I've had great luck with our Makita PV7001C, using an 8" pad and 36 grit paper, on low speed. It'll do the trick. With copper impregnated epoxy, you may have to try different grits. When you try to sand copper coated epoxy, sometimes the epoxy will warm up, and "grab" the paper, which then causes a gouge in the surface. You may have experienced this already, since you said you went through to the gelcoat in one place. If this is the case, use a heavier grit, and lighter pressure will often be the cure.

I've removed copper impregnated epoxy from a hull, and it's not easy, due to the above mentioned issue. Best method I've found was to be sure to keep the sander moving, and not sit in one spot for long. It's always tempting, when you see it start to do it's magic, to just get a little more off. The trick is to keep moving, basically doing a metre squared at a time, starting in one corner and working your way back and forth to the bottom corner, then starting over at the first corner. This way, the epoxy has time to cool before you hit it again. The speed at which you move the sander will be a learned thing. If someone else is doing it, don't get a brute. You'll need someone who's patient, and pays attention to what's happening under the sander.

If you're having flaking issues, try a scraper and see if that works.

I've no direct experience with blast media. It might be better than a sander, or not.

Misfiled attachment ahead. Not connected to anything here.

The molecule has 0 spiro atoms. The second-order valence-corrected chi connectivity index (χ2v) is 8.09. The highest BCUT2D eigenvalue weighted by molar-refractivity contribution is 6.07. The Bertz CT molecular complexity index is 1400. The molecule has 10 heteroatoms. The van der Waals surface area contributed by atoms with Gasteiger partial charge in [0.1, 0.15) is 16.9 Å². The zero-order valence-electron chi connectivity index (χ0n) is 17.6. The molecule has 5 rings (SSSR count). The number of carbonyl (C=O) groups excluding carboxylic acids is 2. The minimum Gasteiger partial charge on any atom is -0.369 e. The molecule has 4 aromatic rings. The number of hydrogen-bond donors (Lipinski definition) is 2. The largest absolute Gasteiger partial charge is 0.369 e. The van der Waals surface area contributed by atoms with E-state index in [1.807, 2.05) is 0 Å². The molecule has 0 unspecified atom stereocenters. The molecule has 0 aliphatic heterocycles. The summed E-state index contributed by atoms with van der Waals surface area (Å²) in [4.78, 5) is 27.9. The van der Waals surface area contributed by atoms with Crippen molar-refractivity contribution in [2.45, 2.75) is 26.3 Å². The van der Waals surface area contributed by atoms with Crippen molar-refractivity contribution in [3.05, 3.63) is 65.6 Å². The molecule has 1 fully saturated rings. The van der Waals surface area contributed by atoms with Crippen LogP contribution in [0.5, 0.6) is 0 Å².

Good luck.
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Old 23-04-2021, 09:28   #6
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Re: Removing failed Copper Coat

What is Soda Blasting?
Soda blasting is a process much like sand blasting. The two can overlap in certain circumstances, but in general, they serve different purposes. The main difference lies in the material.

Soda blasting is a newer form of abrasive blasting that was invented in the 1980s and is milder than sand blasting. It uses sodium bicarbonate—otherwise known as baking soda—and, with equipment similar to that used in sand blasting, blasts the particles against a surface to clean it. While soda blasting can be used to smooth surfaces for coating preparation and remove rust, it is primarily used to clean.

Soda blasting is especially effective on surfaces like wood, chrome, and plastic. In other words, surfaces that are softer or require a gentler touch work well with this type of blasting, as it is less likely to damage the surface. Because of the low risk of distorting the surface, soda blasting is suitable for use on a wide variety of surfaces. It is especially practical in automotive restoration, cleaning wooden surfaces like decks and doors, and cleaning in masonry applications.
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Old 23-04-2021, 09:36   #7
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Re: Removing failed Copper Coat

Sorry to hear about your issues with Coppercoat. I've had my boat done twice with a 12 year interval so it worked fine for me. Sounds like it was very much down to your installer.

Do you really need to remove all the coppercoat? Maybe you just need to remove all the stuff which will come off fairly easily (which might be all of it but might not)? I posted some info about soda blasting which I know is gentler than sand. You might also consider dry ice blasting - which is clean because it leaves no residue at all.